Seed World

The Future Only Works Together: Bringing Less Water and Stable Yields Together

Sorghum Varieties Development,

Arndt Karl Zacharias holds a PhD in Agriculture with focus on Plant Breeding from the University of Bonn. In 2001 he joined KWS and since 2007 he is developing Sorghum varieties for KWS.

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Climate change and the resulting weather extremes pose enormous challenges, in particular for agriculture — after all, plants are especially hard hit: In addition to having to deal with spreading diseases and pests, they also have to cope with increasing water scarcity on the one hand and heavy rainfall on the other. These challenges have shifted the focus in Europe to crop plants not originally native to our regions — plants that are robust and adaptable and can deliver stable yields even under stress conditions. Sorghum bicolor is one example of such a crop plant.

In terms of cultivated land, sorghum is the fifth most-grown cereal in the world. This type of millet is particularly widespread in the Sahara region. In contrast, hardly anyone in Europe is familiar with sorghum; and in many other parts of the world, the cereal is still a long way from realizing its enormous potential. And sorghum does have potential: The cereal is particularly efficient at using water and nutrients and requires little in the way of pesticides — especially valuable properties in times of climate change and in the face of toughening political regulations. For these reasons, KWS sees great potential in the niche crop sorghum and is now also offering a broad portfolio of varieties for locations in Europe.

Smart. Smarter. Sorghum!

When subjected to drought stress, sorghum reacts only very late with yield losses, for example. Although individual plants do demonstrate wilting and reduced stomatal conductance, they can, unlike other crop plants, regenerate after rainfall and then continue to grow. In addition, sorghum develops a fine, dense root system that can penetrate more than 180 centimeters deep into soil, thereby helping to improve nutrient and water absorption. This means that once sorghum has survived the critical phases of sprouting and shortly before flowering, it requires little water and it can store water exceptionally well. Sorghum’s deep root system and solid biomass also contribute to improved soil health.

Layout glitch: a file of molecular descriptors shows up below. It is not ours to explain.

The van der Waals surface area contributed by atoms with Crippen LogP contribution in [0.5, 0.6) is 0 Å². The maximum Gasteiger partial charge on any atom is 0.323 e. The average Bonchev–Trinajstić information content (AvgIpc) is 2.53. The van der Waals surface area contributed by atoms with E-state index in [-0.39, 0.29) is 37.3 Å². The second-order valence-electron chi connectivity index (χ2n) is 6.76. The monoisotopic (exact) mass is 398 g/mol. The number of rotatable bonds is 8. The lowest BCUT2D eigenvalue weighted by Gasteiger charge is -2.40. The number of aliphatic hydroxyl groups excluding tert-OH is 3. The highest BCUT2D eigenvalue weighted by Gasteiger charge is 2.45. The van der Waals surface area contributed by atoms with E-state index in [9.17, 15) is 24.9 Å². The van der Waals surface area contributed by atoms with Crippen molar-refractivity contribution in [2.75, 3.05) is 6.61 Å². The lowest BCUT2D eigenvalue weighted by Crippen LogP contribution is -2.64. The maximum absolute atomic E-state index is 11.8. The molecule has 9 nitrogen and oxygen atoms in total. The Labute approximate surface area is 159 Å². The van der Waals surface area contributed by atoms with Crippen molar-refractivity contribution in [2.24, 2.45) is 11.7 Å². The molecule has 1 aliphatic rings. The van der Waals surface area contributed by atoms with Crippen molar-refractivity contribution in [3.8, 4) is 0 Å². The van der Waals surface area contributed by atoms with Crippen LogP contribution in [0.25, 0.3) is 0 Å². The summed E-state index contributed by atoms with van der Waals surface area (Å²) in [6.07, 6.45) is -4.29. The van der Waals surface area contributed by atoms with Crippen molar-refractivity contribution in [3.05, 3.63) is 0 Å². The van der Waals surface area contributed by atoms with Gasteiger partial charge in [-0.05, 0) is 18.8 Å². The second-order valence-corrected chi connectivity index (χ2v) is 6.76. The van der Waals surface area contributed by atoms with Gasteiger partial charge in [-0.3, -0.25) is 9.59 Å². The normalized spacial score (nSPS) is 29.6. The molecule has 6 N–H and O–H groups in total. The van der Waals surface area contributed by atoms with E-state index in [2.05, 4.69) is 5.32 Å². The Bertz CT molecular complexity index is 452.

The plant has very modest demands not only during sowing and vegetation, but also harvesting, and it succeeds just as easily as conventional crops already established in Europe. No additional investments in special farming technology have to be made to grow sorghum. Within short crop rotations, sorghum demonstrates how it’s a perfect barrier plant. It forms prussic acid, making it resistant to pests such as the western corn rootworm. Sorghum improves soil health as well: Stems that remain on the field add nutrients to soil, and the plant’s pronounced root system breaks up compaction.

In Europe so far, farmers have mainly grown the grain as fodder; in the United States, it’s used to produce ethanol. But due to changing dietary habits, sorghum is also increasingly gaining ground as an important foodstuff. Sorghum is gluten free and rich in minerals such as silica and iron. It consists of about 70 percent starch, making it an excellent source of energy.

Sorghum at KWS

KWS recognized the potential of sorghum for Europe at an early stage and launched a sorghum breeding program for energy production in 2007. Modern breeding methods enabled KWS to quickly develop varieties well adapted to locations in Europe. KWS then began to breed grain sorghum in 2014 and has been concentrating on the breeding goals of yield, disease resistance, and drought and heat tolerance. A central focus of the company’s broadly diversified portfolio is on reducing the use of pesticides, fertilizers and other agricultural resources, such as water, on fields while at the same time securing and boosting urgently needed yields.